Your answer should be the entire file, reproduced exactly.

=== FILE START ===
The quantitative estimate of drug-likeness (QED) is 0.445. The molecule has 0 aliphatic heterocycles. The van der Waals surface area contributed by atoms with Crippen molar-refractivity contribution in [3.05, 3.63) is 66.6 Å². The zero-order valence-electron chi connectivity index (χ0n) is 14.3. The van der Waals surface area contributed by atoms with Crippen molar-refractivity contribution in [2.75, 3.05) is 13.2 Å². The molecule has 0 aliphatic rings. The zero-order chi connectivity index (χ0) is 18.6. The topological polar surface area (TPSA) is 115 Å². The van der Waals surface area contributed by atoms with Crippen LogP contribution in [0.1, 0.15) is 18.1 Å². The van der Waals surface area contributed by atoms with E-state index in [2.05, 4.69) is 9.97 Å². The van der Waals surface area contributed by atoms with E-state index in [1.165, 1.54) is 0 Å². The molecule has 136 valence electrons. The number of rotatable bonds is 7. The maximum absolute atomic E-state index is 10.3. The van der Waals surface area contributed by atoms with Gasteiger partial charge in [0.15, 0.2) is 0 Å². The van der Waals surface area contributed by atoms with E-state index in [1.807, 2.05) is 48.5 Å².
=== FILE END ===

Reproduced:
The quantitative estimate of drug-likeness (QED) is 0.445. The molecule has 0 aliphatic heterocycles. The van der Waals surface area contributed by atoms with Crippen molar-refractivity contribution in [3.05, 3.63) is 66.6 Å². The zero-order valence-electron chi connectivity index (χ0n) is 14.3. The van der Waals surface area contributed by atoms with Crippen molar-refractivity contribution in [2.75, 3.05) is 13.2 Å². The molecule has 0 aliphatic rings. The zero-order chi connectivity index (χ0) is 18.6. The topological polar surface area (TPSA) is 115 Å². The van der Waals surface area contributed by atoms with Crippen LogP contribution in [0.1, 0.15) is 18.1 Å². The van der Waals surface area contributed by atoms with E-state index in [2.05, 4.69) is 9.97 Å². The van der Waals surface area contributed by atoms with E-state index in [1.165, 1.54) is 0 Å². The molecule has 136 valence electrons. The number of rotatable bonds is 7. The maximum absolute atomic E-state index is 10.3. The van der Waals surface area contributed by atoms with Gasteiger partial charge in [0.15, 0.2) is 0 Å². The van der Waals surface area contributed by atoms with E-state index in [1.807, 2.05) is 48.5 Å².